What is the role of translational motion in lift generation?

Translational motion, or sliding motion, is a principal component of wing motion, along with pitching and rotation. The corrugated wing’s uneven structure generates an unsteady lift due to complex flow structures and vortex motions during translational motion. This unique airflow pattern provides a significant lift advantage.

What are the potential applications of this research?

The findings of this study can potentially impact fields such as small flying robots, drones, and windmills. By harnessing the lift-enhancing mechanism observed in dragonfly wings, researchers can develop new bio-inspired wing designs with improved aerodynamic performance.

What are the future directions of this research?

The researchers aim to extend their investigations to three-dimensional models, exploring a broader range of wing shapes and motions. Their ultimate goal is to create a new bio-inspired wing with enhanced performance by harnessing the lift-enhancing mechanism observed in dragonfly wings.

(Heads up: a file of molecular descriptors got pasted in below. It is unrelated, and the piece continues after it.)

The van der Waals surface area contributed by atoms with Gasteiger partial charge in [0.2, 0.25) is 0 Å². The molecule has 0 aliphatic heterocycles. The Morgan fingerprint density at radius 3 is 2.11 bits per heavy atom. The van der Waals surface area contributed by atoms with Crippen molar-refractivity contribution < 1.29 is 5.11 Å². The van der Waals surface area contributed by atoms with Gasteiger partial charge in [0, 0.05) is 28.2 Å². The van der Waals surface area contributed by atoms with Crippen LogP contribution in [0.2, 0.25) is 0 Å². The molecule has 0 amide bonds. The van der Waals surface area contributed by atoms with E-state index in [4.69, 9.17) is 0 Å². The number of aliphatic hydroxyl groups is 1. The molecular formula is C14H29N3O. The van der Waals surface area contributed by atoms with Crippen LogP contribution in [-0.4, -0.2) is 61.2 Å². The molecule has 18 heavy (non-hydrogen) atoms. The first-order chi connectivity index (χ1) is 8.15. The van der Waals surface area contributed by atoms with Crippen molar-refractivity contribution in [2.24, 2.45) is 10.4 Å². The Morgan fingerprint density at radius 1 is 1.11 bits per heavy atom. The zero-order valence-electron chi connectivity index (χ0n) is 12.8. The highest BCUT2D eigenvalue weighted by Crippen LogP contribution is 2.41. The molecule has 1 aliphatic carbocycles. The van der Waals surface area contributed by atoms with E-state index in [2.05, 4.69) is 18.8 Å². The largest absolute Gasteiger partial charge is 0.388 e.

Links to additional Resources:

https://www.hiroshima-u.ac.jp/en https://www.nature.com https://www.sciencedirect.com

Related Wikipedia Articles

Topics: Dragonfly wings, Vortex motions, Aerodynamics

Dragonfly
A dragonfly is a flying insect belonging to the infraorder Anisoptera below the order Odonata. About 3,000 extant species of dragonflies are known. Most are tropical, with fewer species in temperate regions. Loss of wetland habitat threatens dragonfly populations around the world. Adult dragonflies are characterised by a pair of...
Read more: Dragonfly

Vortex-induced vibration
In fluid dynamics, vortex-induced vibrations (VIV) are motions induced on bodies interacting with an external fluid flow, produced by, or the motion producing, periodic irregularities on this flow. A classic example is the VIV of an underwater cylinder. How this happens can be seen by putting a cylinder into the...
Read more: Vortex-induced vibration

Aerodynamics
Aerodynamics (Ancient Greek: ἀήρ aero (air) + Ancient Greek: δυναμική (dynamics)) is the study of the motion of air, particularly when affected by a solid object, such as an airplane wing. It involves topics covered in the field of fluid dynamics and its subfield of gas dynamics, and is an...
Read more: Aerodynamics